With careful guidance, a potentially useful resource.

READ REVIEW

50 ADVENTURES TO HAVE BEFORE YOU TURN 14

Originally published in Italy, this DIY adventure book features 50 activities, one per chapter, as a sort of bucket list of challenges for a pre–14-year-old.

Each chapter introduces a new adventure and accompanying instructions. The adventures don’t seem to be in any particular order, and many of the activities presented are to be had outdoors. Each chapter ends with a “Mission Accomplished” template that is to be completed with details summarizing the adventure. Many activities presented are dubious or even exclusionary, starting with the adventure that instructs kids to sleep in a scary place that must be “really special and dangerous,” like “a nearby forest.” Adventure No. 20 suggests photographing three wild animals (a deer, a bear, and a fox pose in Ferrari’s illustration), while another, searching for mushrooms, mentions that many are edible but not that any are lethal. There are even instructions on stalking a fellow human, illustrated by a picture of a girl who is being followed by a hidden stalker. Still, many activities are kid-friendly, and the book can act as a handy anti-boredom tool. Although the book is definitely geared toward young people who have ready access to substantial swaths of outdoors, some, such as baking bread or writing a story or letter, should be accessible to most children.

With careful guidance, a potentially useful resource. (Nonfiction. 10-13)

Pub Date: May 7, 2019

ISBN: 978-1-4926-7155-8

Page Count: 176

Publisher: Sourcebooks Jabberwocky

Review Posted Online: Feb. 13, 2019

Kirkus Reviews Issue: March 1, 2019

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It may take readers a few rounds to fully appreciate and understand the loose, unassumingly sophisticated narrative that...

OVERHEARD IN A TOWER BLOCK

POEMS

This slim volume of more than four dozen poems of varying lengths charts the narrator’s course from childhood in low-income urban housing to adolescence to young adulthood and fatherhood.

The unnamed narrator personifies the unforgiving public-housing tower block as a “zombie” hungry for human lives and memories. He dodges a bully in “Smashing Snails in the Rain” and overhears an “Argument”: “The monster / With a roar made up of shouts,” whose “jaws snap / Like slamming doors” and whose “claws clatter / Like kitchen drawers.” His father gives him the perfect pair of red sneakers in “Trainers.” These shoes return many times across the collection, acting as a possible symbol of the boy’s hero worship of his often absent father. As the boy enters his teens, he goes from confident to awkward to embracing the changes his body experiences in “Man…I Had It Made.” In later poems, he has his first kiss, gets exam results, and leaves home for the first time. He becomes a father, “whose heart thumps solely for his / daughter.” Poetic forms vary, with some rhyming and others not. Readers may have difficulty understanding the trilogy of sophisticated poems based on the myth of Prometheus. Race is not mentioned, and the flat, unemotional black-and-white sketches provide few clues.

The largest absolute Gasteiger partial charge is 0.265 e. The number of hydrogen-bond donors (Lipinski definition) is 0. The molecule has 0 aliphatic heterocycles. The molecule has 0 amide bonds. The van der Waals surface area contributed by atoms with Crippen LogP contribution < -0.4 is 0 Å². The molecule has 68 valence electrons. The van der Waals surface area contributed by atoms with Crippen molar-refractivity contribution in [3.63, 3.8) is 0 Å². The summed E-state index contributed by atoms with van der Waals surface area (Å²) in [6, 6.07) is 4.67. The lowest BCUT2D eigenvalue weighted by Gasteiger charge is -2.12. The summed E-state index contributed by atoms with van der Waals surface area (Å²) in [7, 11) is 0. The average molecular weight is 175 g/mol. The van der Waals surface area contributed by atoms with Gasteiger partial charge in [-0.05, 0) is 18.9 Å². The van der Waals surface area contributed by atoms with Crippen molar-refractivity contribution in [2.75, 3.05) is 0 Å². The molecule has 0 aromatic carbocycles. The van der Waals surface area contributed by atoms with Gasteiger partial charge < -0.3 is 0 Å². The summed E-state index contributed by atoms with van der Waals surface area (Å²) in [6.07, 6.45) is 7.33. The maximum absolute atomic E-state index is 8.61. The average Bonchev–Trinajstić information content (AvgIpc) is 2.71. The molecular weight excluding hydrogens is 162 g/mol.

It may take readers a few rounds to fully appreciate and understand the loose, unassumingly sophisticated narrative that joins the poems. (Poetry. 10-13)

Pub Date: Oct. 1, 2017

ISBN: 978-1-91095-958-9

Page Count: 112

Publisher: Otter-Barry

Review Posted Online: Aug. 12, 2017

Kirkus Reviews Issue: Sept. 1, 2017

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A broadly diverse roster of role models.

KID ACTIVISTS

TRUE TALES OF CHILDHOOD FROM CHAMPIONS OF CHANGE

From the Kid Legends series

Introductions to iconic world changers of the present and recent past who stood up for racial justice and human rights.

Most of the 16 main figures are or should be familiar to young readers, but along with the likes of Frederick Douglass, Dolores Huerta, and Rosa Parks, Stevenson lays out early experiences and influences for some less-high-profile names: There’s gay politician Harvey Milk, for instance, transgender activist Janet Mock, and formerly enslaved child advocate Iqbal Masih, assassinated at the age of 12. In between the main profiles, the author slips briefer ones of associates, such as Mama Sisulu for Nelson Mandela and, for Milk, nods to the Mattachine Society and the Daughters of Bilitis, both early gay and lesbian organizations. Only a few are or were true “kid activists,” but the reminder that they all started out as children may make them and their causes seem accessible, and the preponderance of smiling faces in Steinfeld’s frequent, neatly drawn cartoon vignettes keeps the hardships and violence that many of them experienced safely distant. From Martin Luther “Little Mike” King’s “When I grow up I’m going to get me some big words” to 10-year-old Anishinaabe activist Autumn Peltier’s standing before the United Nations with the demand to “warrior up” in defense of clean water for all, their stories offer inspiration as well as memorable moments.

A broadly diverse roster of role models. (bibliography, index) (Collective biography. 10-12)

Pub Date: Sept. 24, 2019

ISBN: 978-1-68369-141-9

Page Count: 224

Publisher: Quirk Books

Review Posted Online: July 28, 2019

Kirkus Reviews Issue: Aug. 15, 2019

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